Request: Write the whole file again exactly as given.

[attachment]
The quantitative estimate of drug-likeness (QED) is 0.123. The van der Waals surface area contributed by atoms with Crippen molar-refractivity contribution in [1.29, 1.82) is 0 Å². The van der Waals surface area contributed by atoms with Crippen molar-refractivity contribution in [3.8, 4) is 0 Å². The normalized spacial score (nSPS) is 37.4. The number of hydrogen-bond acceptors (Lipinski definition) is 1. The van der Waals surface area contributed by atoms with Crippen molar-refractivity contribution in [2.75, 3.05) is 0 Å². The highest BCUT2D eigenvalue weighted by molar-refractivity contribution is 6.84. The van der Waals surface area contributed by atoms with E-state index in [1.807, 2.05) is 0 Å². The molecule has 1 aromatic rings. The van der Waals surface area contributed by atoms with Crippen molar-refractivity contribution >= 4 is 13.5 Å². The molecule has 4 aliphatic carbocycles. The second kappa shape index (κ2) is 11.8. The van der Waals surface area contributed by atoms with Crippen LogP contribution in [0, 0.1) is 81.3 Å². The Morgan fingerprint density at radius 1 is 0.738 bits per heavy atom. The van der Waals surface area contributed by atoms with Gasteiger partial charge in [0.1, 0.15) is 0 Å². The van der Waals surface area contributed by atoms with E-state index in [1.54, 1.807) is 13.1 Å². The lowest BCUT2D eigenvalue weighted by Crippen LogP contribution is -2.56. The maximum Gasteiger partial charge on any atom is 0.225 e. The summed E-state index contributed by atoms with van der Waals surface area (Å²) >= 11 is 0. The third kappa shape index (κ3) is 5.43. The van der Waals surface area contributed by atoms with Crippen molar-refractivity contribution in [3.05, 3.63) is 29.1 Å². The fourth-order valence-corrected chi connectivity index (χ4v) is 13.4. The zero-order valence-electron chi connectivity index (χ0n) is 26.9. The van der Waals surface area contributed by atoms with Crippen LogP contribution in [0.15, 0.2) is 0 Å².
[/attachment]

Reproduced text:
The quantitative estimate of drug-likeness (QED) is 0.123. The van der Waals surface area contributed by atoms with Crippen molar-refractivity contribution in [1.29, 1.82) is 0 Å². The van der Waals surface area contributed by atoms with Crippen molar-refractivity contribution in [3.8, 4) is 0 Å². The normalized spacial score (nSPS) is 37.4. The number of hydrogen-bond acceptors (Lipinski definition) is 1. The van der Waals surface area contributed by atoms with Crippen molar-refractivity contribution in [2.75, 3.05) is 0 Å². The highest BCUT2D eigenvalue weighted by molar-refractivity contribution is 6.84. The van der Waals surface area contributed by atoms with E-state index in [1.807, 2.05) is 0 Å². The molecule has 1 aromatic rings. The van der Waals surface area contributed by atoms with Crippen molar-refractivity contribution >= 4 is 13.5 Å². The molecule has 4 aliphatic carbocycles. The second kappa shape index (κ2) is 11.8. The van der Waals surface area contributed by atoms with Crippen LogP contribution in [0, 0.1) is 81.3 Å². The Morgan fingerprint density at radius 1 is 0.738 bits per heavy atom. The van der Waals surface area contributed by atoms with Gasteiger partial charge in [0.1, 0.15) is 0 Å². The van der Waals surface area contributed by atoms with E-state index in [1.54, 1.807) is 13.1 Å². The lowest BCUT2D eigenvalue weighted by Crippen LogP contribution is -2.56. The maximum Gasteiger partial charge on any atom is 0.225 e. The summed E-state index contributed by atoms with van der Waals surface area (Å²) >= 11 is 0. The third kappa shape index (κ3) is 5.43. The van der Waals surface area contributed by atoms with Crippen molar-refractivity contribution in [3.05, 3.63) is 29.1 Å². The fourth-order valence-corrected chi connectivity index (χ4v) is 13.4. The zero-order valence-electron chi connectivity index (χ0n) is 26.9. The van der Waals surface area contributed by atoms with Crippen LogP contribution in [0.15, 0.2) is 0 Å².